Tanning beds definite carcinogen

By: Maddie Garrett Email
By: Maddie Garrett Email

It’s no surprise that too much time in the tanning bed can be dangerous for your health. But a new study released yesterday reveals just how much.

International cancer experts say that the ultraviolet radiation from tanning bed bulbs is a definite cause of cancer. For years scientists have described those UVA rays as “probable carcinogens.”

Medical journal Lancet Oncology published the research. It now ranks tanning beds and ultraviolet radiation into the top cancer risk category, alongside tobacco, the hepatitis B virus and arsenic.

“Whether it’s sunshine or ultra violet tanning in a tanning bed, there is no safe way,” said Dr. Mark Koone, a dermatologist at Texoma Dermatology Clinic in Sherman.

Dr. Koone said it’s especially important for Texans to be wary of ultraviolet rays, because the sun is so intense in this region.

“If you’re getting ultra violet radiation enough to the point where you get a tan it means you’ve caused DNA damage, you’ve caused mutations in your skin,” explained Dr. Koone.

But what do these findings mean for local tanning businesses?

Joan Thompson owns Electric Beach Tan, the first tanning salon to open its doors in Denison 20 years ago. She says the reason customers keep coming back is because they enjoy the tanning experience.

“It’s just relaxing for a lot of people because it’s their me time,” said Thompson.

And even though that relaxation could come at a price, she said she isn’t too worried about her business.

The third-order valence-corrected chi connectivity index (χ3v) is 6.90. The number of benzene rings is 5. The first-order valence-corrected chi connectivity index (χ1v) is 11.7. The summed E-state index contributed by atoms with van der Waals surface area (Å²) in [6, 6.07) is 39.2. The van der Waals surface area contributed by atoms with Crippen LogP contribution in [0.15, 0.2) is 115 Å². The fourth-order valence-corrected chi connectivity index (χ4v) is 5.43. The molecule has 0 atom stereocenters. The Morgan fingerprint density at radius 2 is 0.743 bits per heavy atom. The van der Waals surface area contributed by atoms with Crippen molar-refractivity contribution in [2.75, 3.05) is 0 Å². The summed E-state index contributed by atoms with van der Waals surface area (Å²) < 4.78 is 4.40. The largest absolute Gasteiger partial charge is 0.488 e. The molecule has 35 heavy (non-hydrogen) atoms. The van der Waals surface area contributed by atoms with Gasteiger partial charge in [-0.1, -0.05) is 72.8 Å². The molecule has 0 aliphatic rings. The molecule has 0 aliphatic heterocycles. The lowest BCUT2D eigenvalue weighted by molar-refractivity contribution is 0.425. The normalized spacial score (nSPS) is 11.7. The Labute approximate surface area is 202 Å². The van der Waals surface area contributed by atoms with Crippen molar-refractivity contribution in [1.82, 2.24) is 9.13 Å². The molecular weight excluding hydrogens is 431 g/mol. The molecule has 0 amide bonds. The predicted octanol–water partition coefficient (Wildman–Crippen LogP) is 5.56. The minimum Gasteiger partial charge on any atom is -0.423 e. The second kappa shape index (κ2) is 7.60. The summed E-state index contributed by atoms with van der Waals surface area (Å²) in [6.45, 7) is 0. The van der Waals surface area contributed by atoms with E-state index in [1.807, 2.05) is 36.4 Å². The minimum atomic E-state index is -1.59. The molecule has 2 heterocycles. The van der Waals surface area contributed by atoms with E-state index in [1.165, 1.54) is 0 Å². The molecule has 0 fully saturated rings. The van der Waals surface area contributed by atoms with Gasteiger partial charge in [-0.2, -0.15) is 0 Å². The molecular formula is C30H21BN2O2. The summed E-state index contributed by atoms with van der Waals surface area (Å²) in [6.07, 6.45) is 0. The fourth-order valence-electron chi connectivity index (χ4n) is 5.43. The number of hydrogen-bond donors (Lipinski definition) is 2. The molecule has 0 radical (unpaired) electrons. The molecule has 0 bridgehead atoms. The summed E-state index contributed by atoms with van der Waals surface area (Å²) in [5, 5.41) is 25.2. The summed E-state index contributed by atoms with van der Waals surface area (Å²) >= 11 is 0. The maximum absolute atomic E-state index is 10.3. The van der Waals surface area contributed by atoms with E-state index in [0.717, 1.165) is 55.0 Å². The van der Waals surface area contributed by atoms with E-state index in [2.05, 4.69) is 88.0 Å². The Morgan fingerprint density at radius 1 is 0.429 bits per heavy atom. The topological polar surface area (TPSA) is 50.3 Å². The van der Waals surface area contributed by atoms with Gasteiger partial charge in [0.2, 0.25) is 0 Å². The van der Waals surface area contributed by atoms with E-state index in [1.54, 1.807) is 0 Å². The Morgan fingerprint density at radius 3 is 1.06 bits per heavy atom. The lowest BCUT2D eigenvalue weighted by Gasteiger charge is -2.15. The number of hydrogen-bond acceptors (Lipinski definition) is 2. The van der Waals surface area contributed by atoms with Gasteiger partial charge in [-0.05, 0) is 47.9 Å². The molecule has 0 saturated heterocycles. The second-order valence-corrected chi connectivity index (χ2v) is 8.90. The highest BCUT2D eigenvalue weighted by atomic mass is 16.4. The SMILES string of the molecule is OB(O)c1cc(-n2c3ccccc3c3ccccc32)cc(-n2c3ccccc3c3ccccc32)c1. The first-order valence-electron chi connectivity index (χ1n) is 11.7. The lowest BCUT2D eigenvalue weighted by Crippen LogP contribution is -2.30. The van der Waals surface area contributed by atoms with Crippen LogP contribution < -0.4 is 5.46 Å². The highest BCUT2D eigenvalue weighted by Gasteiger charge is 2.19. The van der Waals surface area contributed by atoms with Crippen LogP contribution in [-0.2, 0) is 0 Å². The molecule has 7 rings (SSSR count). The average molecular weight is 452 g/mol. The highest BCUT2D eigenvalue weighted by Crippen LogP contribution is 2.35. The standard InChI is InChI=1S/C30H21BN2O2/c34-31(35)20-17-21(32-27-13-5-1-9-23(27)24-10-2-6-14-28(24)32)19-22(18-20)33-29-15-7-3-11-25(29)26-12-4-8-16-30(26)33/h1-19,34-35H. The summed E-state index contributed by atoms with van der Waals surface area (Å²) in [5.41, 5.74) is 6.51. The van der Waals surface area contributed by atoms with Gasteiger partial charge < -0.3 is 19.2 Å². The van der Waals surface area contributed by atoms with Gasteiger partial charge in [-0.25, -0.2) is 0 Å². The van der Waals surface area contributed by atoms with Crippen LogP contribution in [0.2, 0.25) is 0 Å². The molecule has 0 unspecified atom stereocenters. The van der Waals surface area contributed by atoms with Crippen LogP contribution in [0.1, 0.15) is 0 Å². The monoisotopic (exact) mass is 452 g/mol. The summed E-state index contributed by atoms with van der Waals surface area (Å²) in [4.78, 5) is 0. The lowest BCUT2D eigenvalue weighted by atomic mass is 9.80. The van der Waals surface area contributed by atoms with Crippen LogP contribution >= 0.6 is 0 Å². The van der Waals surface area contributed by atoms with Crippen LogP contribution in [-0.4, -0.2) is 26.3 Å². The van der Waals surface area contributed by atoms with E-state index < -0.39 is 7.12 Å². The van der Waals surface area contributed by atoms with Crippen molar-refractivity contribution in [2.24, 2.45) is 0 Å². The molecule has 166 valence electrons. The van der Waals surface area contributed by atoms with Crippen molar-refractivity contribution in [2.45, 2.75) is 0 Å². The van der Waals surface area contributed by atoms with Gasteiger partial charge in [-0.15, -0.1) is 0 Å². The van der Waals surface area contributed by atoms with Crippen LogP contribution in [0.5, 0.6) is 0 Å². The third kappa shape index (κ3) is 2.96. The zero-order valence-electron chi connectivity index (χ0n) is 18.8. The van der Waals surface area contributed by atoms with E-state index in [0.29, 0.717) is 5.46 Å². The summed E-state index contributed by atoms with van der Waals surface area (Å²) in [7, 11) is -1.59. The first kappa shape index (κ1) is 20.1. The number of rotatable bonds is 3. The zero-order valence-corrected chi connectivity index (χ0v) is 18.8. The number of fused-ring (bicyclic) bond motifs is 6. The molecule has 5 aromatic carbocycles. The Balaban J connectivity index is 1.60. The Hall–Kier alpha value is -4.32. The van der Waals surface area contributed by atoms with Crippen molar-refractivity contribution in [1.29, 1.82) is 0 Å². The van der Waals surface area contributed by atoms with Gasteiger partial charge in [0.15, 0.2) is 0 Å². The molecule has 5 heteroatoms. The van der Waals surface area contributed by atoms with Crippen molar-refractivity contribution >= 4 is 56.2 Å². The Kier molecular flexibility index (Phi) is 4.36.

“I think no, it’s not going to change people that really love to tan, because this business has been in place for too long,” said Thompson.

Dr. Koone seems to feel the same way, although he hopes people will heed the research’s findings.

“My gut feeling is the behavior overall probably won’t change that much, this is just confirming what we’ve already suspected,” said Dr. Koone.

The new analysis combined about 20 studies and concluded that the risk of skin cancer jumps by 75 percent when people start using tanning beds before age 30.

One mother said she's been following the research and is always adamant about sun protection for her family. Kate Whitfield of Sherman said it’s an effort worthwhile and will pay off in the long run.

So as for “fake n bake?” Well she said that's out of the question.

"We haven't had any skin burns and we've never had anybody even ask to go to a tanning parlor because they know that would be not acceptable," said Whitfield.


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